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La Salle Library offers Robotics course, presentations from art historian and author in January

“Project Next Generation: Discover, Design, Create – Rolling with Robotics 2.0”

Thanks to a generous grant from Project Next Generation, an opportunity offered by the Illinois Secretary of State, Jesse White, the LaSalle Public Library will offer “Rolling with Robotics 2.0,” a distance-learning, self-paced, app-based program, especially for youth, ages 11 through 14. 

Structured especially for the flexibility of independent learning and individual schedules, participants, working through the Sphero Edu app will connect with Library mentors to complete weekly activities that connect the fun of robotics with code instruction from Beginner Block through JavaScript. Each weekly activity will include two projects, with an optional third project. The activities will build successive skills culminating in a workable knowledge of beginning JavaScript coding. 

Registration for the program begins on Tuesday, January 18th, and will conclude on Monday, January 31st. The program begins on Monday, February 7th, and will conclude on Saturday, March 19th.  Registered participants will be lent a complete Sphero Robotics Kit for the duration of the program.

“Rolling with Robotics 2.0,” is free and open to the public.  The program requires Internet to complete the weekly projects. Participation is limited to 28 youth.  To register, please email or call the Library at 815-223-2341.  The LaSalle Public Library is located at 305 Marquette Street, LaSalle, and is ADA compliant and welcoming.

Funding for Project Next Generation “Rolling with Robotics 2.0,” was made possible by the Illinois State Library, a Department of the Office of the Secretary of State, Jesse White, using funds provided by the U.S. Institute of Library Services under the provisions of the Library Services and Technology Act (LSTA).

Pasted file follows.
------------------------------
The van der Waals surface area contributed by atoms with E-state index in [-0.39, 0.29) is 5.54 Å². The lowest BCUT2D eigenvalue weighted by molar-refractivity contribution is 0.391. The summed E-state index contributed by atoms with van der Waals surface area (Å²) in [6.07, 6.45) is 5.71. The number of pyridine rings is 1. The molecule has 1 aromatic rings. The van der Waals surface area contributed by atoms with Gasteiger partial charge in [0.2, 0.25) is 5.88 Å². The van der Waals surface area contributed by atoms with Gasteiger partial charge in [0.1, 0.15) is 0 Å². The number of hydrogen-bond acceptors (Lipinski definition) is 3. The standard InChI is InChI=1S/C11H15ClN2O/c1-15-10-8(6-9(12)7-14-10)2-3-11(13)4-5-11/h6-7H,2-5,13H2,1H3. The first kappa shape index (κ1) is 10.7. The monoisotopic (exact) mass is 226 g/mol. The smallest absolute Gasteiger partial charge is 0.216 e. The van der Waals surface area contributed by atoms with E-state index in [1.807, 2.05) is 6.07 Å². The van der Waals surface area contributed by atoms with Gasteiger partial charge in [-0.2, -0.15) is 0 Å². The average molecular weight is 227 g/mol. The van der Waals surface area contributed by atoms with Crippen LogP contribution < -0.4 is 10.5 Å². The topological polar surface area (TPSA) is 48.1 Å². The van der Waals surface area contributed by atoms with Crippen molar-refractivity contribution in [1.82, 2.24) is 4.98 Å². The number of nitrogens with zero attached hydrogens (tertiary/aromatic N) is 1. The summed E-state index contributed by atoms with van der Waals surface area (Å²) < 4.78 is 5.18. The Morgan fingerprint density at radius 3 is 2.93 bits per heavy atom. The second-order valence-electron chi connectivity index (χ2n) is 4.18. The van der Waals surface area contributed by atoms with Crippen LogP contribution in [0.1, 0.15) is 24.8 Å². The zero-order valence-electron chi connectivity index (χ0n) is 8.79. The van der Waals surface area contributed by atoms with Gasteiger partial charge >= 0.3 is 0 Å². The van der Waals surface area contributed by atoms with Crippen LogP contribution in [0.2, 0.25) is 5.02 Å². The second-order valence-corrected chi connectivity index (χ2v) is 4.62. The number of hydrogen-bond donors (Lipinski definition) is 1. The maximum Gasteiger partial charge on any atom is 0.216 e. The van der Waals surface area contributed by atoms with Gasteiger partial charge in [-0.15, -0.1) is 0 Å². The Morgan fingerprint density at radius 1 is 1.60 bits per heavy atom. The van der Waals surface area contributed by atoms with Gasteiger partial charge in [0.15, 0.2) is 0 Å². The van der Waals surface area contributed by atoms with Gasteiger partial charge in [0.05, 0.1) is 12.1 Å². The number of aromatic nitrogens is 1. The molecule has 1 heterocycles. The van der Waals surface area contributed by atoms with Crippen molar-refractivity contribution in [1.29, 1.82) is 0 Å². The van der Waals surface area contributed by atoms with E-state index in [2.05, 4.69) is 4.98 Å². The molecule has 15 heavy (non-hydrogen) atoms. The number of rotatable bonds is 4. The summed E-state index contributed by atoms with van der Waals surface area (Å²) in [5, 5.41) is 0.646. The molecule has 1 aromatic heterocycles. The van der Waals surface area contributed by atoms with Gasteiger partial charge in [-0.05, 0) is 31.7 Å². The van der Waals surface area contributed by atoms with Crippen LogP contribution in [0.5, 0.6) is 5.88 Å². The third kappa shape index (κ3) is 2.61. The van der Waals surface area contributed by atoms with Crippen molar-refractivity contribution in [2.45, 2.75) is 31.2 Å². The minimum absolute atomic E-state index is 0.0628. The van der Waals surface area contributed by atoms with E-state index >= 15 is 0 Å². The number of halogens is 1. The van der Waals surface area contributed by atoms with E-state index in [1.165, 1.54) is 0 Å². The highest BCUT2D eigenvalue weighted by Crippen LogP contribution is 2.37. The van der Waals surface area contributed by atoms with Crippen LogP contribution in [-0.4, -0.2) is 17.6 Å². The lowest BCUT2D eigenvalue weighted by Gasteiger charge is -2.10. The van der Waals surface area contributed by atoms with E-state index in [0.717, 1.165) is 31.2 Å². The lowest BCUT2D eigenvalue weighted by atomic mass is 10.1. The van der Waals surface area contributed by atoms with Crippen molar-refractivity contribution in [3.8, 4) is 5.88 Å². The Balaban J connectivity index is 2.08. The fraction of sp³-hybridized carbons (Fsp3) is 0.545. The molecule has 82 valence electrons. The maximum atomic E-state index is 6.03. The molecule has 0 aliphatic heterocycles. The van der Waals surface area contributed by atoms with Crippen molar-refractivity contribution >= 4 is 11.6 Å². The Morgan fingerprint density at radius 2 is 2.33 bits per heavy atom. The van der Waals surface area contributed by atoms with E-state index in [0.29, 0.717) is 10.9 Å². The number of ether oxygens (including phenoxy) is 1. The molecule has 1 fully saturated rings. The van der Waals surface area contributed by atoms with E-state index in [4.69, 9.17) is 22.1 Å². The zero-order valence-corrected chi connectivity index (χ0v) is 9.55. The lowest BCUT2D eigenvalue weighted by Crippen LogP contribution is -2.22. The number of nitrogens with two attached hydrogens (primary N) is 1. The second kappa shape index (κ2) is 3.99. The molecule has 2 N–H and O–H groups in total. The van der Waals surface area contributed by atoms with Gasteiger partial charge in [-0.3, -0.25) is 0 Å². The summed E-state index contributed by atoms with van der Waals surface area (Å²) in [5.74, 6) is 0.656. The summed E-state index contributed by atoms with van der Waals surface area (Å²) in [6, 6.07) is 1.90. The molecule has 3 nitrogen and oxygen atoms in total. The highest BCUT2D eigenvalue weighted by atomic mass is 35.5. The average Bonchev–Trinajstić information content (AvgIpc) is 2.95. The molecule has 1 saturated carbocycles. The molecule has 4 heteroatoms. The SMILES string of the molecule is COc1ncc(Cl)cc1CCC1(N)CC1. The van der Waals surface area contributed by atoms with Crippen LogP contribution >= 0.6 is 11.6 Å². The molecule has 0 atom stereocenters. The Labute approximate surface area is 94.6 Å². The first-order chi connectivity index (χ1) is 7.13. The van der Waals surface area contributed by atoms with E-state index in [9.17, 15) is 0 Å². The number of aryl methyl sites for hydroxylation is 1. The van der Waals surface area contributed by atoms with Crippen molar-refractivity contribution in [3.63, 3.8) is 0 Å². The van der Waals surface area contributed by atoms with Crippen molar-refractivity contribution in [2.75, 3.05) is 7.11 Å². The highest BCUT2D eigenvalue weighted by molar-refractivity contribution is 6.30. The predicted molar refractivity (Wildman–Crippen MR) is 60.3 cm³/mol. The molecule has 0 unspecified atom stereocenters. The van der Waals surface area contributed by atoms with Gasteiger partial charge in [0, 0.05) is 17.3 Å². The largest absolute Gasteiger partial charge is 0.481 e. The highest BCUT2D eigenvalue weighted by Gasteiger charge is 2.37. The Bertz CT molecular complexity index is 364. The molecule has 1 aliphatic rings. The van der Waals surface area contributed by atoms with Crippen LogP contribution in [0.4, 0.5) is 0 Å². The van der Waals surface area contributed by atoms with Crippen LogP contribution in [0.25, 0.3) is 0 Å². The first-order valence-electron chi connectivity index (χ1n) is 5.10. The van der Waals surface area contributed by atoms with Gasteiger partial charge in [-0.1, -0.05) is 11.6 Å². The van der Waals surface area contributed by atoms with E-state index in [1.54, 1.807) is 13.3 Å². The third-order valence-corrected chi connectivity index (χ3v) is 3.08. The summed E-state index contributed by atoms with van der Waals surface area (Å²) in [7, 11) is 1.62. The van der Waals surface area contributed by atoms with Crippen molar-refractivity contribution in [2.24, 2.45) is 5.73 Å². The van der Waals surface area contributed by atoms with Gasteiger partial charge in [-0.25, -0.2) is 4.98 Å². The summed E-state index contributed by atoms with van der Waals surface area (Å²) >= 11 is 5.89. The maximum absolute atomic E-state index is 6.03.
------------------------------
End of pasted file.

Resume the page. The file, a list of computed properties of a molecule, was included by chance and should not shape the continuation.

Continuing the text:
“Depicting the Divine with Laura Mueller”

On Tuesday, January 25th at 6:00 p.m. central, the LaSalle Public Library will virtually host Laura Mueller, Artist and Art Historian, when she presents, “Depicting the Divine.”

From a solitary hand to multiple arms, from a nimbus of light surrounding a figure to blue skin, a pelican, a waterfall; all these have been used by artists to distinguish the divine. Religious institutions and texts often stipulated the ways in which God, gods and goddesses were to be shown. Laura Mueller from the Art Institute of Chicago will explore and compare examples from Eastern and Western traditions, both the ancient and the new in this virtual program.

Laura Mueller worked for the Art Institute’s Department of Museum Education from 1987 to 2017.  She has taught courses in literature and art history at local colleges.  Laura has been an Art Institute study leader on several of their trips to Europe, including Adriatic Odyssey, Holland and Belgium, the prehistoric caves of southwest France, and Normandy and Paris in the north of France.  She holds a B.F.A. in Painting and Drawing from the School of the Art Institute of Chicago and an M.A. from the University of Chicago in Comparative Literature; she has also studied art with NYU in Venice, Italy.

This program is free and open to all.  It will be presented virtually through Zoom.  To attend this program, register by going to - For more information, please contact the LaSalle Public Library at 815-223-2341 or email Rachael Blomquist at


“An Evening with Silvia Morena-Garcia”

On Wednesday, January 26th at 7:00 p.m. central, the LaSalle Public Library, in partnership with Illinois Libraries Presents, will virtually host bestselling and award-winning author, Silvia Moreno-Garcia, when she discusses, in conversation with author, Gus Moreno, her newest novel, Velvet Was the Night.  Moreno-Garcia will also talk about her genre-defying mashups of cultural noir and Lovecraftian horror.

Silvia Moreno-Garcia is the author of the critically acclaimed novels Certain Dark Things, Gods of Jade and Shadow, and Mexican Gothic. Mexican by birth, Canadian by inclination, Moreno-Garcia has also edited several anthologies and is a columnist for The Washington Post.  Her newest book, Velvet Was the Night, was included on The New York Times’ list of 100 notable books of 2021. Taking place in 1970s Mexico City, the book revolves around a daydreaming secretary, a lonesome enforcer, and the mystery of a missing woman they’re both desperate to find.

The program is free and open to the public, and made possible by Illinois Libraries Present, a statewide collaboration between public libraries. It will be presented virtually through Zoom.  To attend this program, register by going to: more information, please contact the LaSalle Public Library at 815-223-2341.